The below article was written by Dr. Eugene Murphey and was published in The Tower newsletter of April 2006.
As we continue to explore the history of our church, both local and universal, we have for the past thirteen segments looked at the history and meaning of the stained glass windows in the sanctuary and hallways. In the last window near the rear of the sanctuary on the west side, we previously noted several men who were highly important in the growth and development of Christian faith and our denomination.
One of these men was Francis Makemie who has been called ‘The Father of American Presbyterianism.’ He is seen in the middle of the window panel. He was a native of Northern Ireland, born in the mid 1600;s, educated in Scotland, ordained in Ireland and shortly afterward sent as a missionary preacher to the colonies. he settled in Virginia but traveled and preached extensively along the eastern seaboard, especially from North Carolina to Maryland and also into the West Indies. His marriage to a wealthy landowner’s daughter probably gave him the financial means to carry his work farther afield. In March 1706 Makemie and a small group of ministers organized the first presbytery, probably meeting in the Buttonwood Church built in Philadelphia in 1704. Makemie was elected the first moderator, and he and the other ministers – and later elders – are reported to have set about the arduous task of finding clergy and financial support from England, Scotland, and Ireland. Incidentally, this should give our pastoral search committee reassurance that even in 1706 the job of finding a minister was not easy.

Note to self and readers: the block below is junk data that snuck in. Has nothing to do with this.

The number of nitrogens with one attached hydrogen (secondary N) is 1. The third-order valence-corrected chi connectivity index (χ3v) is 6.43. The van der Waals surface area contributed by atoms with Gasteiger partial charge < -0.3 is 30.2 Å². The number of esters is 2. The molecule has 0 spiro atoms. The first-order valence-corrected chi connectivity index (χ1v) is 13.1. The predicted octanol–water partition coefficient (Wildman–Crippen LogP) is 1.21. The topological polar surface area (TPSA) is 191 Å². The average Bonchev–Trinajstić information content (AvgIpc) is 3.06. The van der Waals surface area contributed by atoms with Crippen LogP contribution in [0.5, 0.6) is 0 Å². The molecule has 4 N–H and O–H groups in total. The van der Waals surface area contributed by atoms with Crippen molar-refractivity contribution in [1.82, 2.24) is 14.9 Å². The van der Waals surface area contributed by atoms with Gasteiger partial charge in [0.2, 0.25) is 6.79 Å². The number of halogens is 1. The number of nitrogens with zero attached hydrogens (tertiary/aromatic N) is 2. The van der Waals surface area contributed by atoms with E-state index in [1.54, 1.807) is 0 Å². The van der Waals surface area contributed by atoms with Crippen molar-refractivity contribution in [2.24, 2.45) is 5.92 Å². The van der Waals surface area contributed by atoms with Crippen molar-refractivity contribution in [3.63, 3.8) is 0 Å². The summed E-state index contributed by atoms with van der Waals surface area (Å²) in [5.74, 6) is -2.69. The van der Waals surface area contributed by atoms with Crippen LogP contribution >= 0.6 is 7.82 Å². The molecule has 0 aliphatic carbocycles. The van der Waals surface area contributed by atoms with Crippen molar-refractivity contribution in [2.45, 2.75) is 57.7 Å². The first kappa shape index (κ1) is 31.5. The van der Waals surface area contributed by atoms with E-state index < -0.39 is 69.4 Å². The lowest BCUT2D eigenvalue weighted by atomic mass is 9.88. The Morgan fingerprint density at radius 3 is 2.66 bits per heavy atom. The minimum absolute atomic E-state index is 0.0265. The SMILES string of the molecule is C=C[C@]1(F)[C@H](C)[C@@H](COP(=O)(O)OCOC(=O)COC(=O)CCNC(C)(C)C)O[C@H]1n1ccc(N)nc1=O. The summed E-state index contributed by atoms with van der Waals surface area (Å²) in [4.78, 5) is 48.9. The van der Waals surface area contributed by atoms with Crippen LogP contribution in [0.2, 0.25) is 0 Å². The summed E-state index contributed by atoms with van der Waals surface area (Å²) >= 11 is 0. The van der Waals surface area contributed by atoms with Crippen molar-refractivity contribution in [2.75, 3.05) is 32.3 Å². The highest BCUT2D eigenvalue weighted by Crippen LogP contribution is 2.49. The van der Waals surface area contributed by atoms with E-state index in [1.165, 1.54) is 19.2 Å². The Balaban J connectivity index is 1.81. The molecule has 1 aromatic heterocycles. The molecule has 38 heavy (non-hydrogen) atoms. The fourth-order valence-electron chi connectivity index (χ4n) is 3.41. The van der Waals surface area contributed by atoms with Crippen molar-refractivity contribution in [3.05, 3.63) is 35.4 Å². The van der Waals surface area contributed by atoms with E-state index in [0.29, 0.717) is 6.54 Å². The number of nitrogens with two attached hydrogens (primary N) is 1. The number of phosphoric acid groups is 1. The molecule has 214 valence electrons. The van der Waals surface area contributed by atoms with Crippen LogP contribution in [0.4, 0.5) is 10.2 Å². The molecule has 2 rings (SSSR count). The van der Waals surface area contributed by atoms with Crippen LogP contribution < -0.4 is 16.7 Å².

In 1708 Francis Makemie went on a preaching mission along the upper east coast and into New York where he was arrested by then-governor Lord Cornbury for preaching without a license although he had a valid license for other colonies. he was confined to jail for two months and although finally acquitted, he was forced by the governor to pay heavy court costs. He died the following year probably due in part to the stress of his trial and imprisonment. We are told that in spite of his death, the presbytery prospered and grew in size and influence due both to Makemie’s leadership and to the rapid increase in immigrants who were mostly of Scotch and Irish origin.
If you have not read the current (March) issue of Presbyterians Today, I encourage you to do so. On the cover is a great picture of our current Moderator of the General Assembly, Rich Ufford-Chase, who was also our guest minister several weeks ago. An excellent and informative interview by Editor Eva Stimson is also included inside. In addition, Associate Editor John Sniffen has written an intensely interesting and informative article entitled ‘Presbyterians in America,’ in anticipation of the celebration later this year of the 300th anniversary of the first presbytery in America. Much of the historical information about Francis Makemie in y above discussion was summarized from John Sniffen’s article which carries the following title and subtitle: ‘1706. 300 years ago at the first presbytery meeting in America, our ancestors put aside differences in favor of unified witness.’
-Eugene M. Murphey, M.D.